Date of Award
Doctor of Philosophy
Elizabeth Liedhegner, Susan Cashin, Janis Eells
Borrelia burgdorferi, Immune regulation, Lyme Arthritis, Lyme Disease, Peripheral tolerance, T regulatory cells
Lyme disease, caused by the spirochete Borrelia burgdorferi, is the most common tick-borne infectious disease in the United States. The most common complication of Lyme disease is the development of Lyme arthritis. A dysregulated T cell immune response might contribute to Lyme arthritis development and persistence post-treatment in some patients. In addition, the host immune response may be incompetent in clearing the infection in some patients. Here, the hypothesis that T regulatory cells prevent Lyme arthritis development by containing T cell responses yet promote B. burgdorferi persistence by repressing the anti-pathogen immune response was tested. We show, using a Lyme arthritis-resistant mouse model, that T regulatory cells prevent Lyme arthritis development at various stages of Borrelia burgdorferi infection. Specifically, we demonstrate that T regulatory cell depletion before or after infection leads to tibiotarsal joint swelling and histopathology. We also provide evidence that T regulatory cells prevent Lyme arthritis by regulating pathogenic T helper 17 immune responses. Further, we demonstrate that T regulatory cells are involved in the humoral response to clear B. burgdorferi. We show that T regulatory cell depletion after infection increased B. burgdorferi-specific IgM antibodies and enhanced B. burgdorferi tissue clearance. However, T regulatory cell depletion after infection did not affect the generation of B. burgdorferi-specific IgG antibodies or the germinal centers. Our findings support and extend existing knowledge by demonstrating that T regulatory cells assist in restraining the T cell immune response to B. burgdorferi to prevent Lyme arthritis and that T regulatory cells may hinder the protective humoral immune response to B. burgdorferi and promote their survival.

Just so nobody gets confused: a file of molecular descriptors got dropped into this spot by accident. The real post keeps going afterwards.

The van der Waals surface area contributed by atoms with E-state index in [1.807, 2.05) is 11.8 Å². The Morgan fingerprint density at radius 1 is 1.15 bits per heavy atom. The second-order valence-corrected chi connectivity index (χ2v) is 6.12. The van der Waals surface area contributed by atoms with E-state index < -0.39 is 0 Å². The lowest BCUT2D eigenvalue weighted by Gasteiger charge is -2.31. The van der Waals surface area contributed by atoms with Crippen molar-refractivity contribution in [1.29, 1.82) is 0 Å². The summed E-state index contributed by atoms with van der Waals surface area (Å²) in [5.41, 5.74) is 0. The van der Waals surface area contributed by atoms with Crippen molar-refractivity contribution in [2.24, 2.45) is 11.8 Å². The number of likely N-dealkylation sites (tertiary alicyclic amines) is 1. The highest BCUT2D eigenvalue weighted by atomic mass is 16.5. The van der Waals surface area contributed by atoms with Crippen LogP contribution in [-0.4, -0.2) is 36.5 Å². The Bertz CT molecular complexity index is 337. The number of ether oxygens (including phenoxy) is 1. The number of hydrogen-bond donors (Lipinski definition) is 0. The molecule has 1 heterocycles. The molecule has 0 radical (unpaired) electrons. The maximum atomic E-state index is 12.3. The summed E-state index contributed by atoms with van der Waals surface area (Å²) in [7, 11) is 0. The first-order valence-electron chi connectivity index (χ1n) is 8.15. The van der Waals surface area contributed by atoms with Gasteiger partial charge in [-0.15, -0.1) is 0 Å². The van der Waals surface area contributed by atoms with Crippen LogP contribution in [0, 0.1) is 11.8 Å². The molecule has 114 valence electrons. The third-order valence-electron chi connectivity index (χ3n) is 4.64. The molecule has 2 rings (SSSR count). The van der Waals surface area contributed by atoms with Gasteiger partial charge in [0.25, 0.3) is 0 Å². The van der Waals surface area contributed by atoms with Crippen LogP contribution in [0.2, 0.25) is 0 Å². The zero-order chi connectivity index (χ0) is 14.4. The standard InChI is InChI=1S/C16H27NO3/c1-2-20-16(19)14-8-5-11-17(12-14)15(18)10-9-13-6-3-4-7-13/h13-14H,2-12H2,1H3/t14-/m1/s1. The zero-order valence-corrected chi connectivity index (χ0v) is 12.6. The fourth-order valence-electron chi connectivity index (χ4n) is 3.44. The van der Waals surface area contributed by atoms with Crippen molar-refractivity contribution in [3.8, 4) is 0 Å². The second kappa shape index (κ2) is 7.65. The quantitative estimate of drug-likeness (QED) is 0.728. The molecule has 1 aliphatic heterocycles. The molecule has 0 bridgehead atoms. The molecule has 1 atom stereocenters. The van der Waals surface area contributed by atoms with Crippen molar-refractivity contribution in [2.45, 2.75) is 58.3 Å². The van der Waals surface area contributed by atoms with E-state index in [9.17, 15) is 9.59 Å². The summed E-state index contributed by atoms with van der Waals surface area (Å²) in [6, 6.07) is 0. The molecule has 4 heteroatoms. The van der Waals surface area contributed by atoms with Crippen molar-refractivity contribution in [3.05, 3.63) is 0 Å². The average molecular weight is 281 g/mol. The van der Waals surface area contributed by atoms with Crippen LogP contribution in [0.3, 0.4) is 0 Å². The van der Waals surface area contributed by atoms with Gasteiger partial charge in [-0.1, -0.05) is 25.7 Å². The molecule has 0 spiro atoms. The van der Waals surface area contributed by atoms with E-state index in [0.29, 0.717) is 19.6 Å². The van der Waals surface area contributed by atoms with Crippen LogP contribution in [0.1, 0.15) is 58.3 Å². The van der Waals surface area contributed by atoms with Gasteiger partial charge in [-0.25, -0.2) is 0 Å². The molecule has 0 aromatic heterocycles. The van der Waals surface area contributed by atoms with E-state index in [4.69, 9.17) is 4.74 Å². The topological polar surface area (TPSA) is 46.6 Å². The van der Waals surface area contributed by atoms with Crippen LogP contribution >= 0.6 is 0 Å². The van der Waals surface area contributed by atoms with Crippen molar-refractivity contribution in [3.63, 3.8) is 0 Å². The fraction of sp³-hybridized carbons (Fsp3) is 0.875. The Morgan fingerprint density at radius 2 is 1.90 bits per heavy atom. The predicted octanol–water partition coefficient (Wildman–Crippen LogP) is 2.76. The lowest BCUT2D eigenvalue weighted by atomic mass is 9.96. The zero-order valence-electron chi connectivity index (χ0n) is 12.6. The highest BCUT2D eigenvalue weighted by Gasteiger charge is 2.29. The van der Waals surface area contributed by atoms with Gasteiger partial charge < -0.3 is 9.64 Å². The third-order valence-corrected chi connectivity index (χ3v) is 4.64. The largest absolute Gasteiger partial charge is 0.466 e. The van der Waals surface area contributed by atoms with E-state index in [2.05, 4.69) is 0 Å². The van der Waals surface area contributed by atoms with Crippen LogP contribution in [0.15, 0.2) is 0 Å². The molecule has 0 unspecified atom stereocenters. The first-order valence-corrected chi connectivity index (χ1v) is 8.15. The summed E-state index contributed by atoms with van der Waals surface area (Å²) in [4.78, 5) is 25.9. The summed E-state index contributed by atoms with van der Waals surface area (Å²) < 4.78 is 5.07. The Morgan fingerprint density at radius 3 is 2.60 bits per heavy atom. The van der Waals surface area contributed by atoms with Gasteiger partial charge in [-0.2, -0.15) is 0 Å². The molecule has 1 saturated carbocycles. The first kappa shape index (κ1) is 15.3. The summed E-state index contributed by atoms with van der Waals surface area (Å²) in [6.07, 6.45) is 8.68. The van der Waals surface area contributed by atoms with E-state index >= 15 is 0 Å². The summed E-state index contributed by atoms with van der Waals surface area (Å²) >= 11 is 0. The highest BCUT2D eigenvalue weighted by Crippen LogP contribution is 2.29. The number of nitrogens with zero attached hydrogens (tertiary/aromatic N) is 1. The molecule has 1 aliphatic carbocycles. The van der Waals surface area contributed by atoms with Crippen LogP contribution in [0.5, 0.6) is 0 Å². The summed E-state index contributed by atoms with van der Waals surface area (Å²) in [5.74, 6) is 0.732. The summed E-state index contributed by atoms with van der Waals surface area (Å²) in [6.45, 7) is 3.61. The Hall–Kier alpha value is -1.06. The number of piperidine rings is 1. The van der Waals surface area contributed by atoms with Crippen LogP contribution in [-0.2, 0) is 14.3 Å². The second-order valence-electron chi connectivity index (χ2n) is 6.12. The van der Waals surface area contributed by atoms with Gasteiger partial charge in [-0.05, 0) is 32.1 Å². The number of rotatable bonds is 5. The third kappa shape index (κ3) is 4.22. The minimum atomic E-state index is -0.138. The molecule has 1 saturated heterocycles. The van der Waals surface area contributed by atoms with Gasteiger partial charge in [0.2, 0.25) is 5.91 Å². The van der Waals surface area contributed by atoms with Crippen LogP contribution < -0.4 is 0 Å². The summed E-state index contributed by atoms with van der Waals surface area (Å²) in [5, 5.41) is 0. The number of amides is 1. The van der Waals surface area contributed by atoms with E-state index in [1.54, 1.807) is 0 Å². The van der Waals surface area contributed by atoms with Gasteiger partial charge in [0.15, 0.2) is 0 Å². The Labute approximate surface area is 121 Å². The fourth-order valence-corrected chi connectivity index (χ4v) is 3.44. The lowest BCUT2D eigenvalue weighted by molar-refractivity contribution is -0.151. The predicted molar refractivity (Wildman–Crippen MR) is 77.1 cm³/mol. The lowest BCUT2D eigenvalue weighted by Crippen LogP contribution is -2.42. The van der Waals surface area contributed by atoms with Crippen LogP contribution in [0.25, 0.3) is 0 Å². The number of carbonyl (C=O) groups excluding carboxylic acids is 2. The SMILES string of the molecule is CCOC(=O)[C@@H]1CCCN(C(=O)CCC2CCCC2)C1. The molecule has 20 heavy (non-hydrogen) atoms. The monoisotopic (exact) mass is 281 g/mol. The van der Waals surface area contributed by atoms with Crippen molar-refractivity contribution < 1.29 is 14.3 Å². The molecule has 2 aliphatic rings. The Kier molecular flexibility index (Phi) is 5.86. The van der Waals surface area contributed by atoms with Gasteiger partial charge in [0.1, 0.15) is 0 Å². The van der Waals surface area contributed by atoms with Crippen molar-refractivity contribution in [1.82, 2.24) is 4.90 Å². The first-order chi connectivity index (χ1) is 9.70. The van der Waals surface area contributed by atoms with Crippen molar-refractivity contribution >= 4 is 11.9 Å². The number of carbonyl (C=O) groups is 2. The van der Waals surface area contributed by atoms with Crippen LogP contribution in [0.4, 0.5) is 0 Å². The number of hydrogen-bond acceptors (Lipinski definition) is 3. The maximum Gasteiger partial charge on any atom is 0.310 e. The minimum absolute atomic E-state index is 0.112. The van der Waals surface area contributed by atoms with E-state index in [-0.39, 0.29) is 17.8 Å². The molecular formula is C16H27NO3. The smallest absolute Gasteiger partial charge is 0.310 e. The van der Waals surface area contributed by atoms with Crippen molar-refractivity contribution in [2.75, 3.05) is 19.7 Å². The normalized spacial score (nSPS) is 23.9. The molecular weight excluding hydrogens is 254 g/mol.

Almatrook, Alaa, "Characterization of the Role of T Regulatory Cells in the Immune Response to Borrelia Burgdorferi Infection" (2022). Theses and Dissertations. 2976.
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